By all standards, 2020 has been something of a disappointment.
From cancelled holiday plans and postponed weddings, to graduating via Zoom and the end of hugging as we know it, the global pandemic has left a trail of sadness in its wake.
Thankfully, we have New Zealand to show us the way out of all this doom and gloom.
Tourism New Zealand has partnered with conservation charity Trees that Count to ask people to plant the seeds for new native forests on the country's North and South Islands.
"As we get ready to say goodbye to 2020, what a disappointing year it's been for so many," begins the video created by Tourism New Zealand. "It's time to look forward to 2021.
"Right now, we can’t share our beautiful country as we normally would, but we can still add to its beauty and the health of the environment. Once we’re able to welcome visitors again, you can visit your tree that you helped grow."
New Zealand is among the first countries in the world to ring in the new year, and the project aims to get things off on a positive note with new forests being planted in parts of Northland and Queenstown.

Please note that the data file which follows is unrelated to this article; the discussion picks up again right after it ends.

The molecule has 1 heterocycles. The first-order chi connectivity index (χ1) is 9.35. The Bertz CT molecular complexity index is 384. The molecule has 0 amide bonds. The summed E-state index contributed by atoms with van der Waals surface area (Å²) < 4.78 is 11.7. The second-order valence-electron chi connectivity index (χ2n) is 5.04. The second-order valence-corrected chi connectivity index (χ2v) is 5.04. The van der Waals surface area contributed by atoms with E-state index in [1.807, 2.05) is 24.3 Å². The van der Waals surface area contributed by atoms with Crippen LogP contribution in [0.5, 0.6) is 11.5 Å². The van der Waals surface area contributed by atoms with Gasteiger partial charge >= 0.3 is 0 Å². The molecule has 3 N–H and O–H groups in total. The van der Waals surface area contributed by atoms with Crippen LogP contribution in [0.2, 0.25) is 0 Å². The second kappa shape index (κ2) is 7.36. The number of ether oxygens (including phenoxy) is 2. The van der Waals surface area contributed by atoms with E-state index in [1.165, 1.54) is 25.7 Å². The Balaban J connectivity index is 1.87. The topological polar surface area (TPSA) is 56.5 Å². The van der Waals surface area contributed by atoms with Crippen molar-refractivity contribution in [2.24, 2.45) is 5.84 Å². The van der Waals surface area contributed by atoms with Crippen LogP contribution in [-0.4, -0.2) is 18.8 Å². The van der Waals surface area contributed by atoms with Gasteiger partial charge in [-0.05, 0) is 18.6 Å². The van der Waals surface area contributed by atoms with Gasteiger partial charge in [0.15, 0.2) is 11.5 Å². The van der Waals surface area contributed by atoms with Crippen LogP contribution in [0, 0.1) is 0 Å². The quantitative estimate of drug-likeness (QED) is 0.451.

Funded by trees gifted by people around the world, donators are being asked to use their frustrations from 2020 to create a brighter year in 2021, and to help sow the seeds for a better future.
Tree donations start from NZD$10 ($7) per tree and can be submitted on the Trees that Count website.
Those donating are asked to write down their biggest disappointment of the year and will also have the option to name their tree, with any given names displayed on maps of the new forests created by Trees that Count.
Te Reo Maori values
Sarah Handley, general manager for Americas and Europe at Tourism New Zealand, explained more about the native values behind the campaign in a statement.
"In New Zealand, the Te Reo Maori values of manaaki and tiaki have become incredibly relevant today. Manaaki speaks to the importance of having empathy and tiaki inspires us to care for people and place," said Handley.
"While our borders remain closed to international visitors, we wanted to extend a little manaaki and encourage a sense of tiaki to those who are in need of some optimism for the new year. With trees as a natural symbol of life and growth, the Forest of Hope is a way for people to say goodbye to this year’s disappointments and plant a seed of hope to look forward to better times ahead in 2021."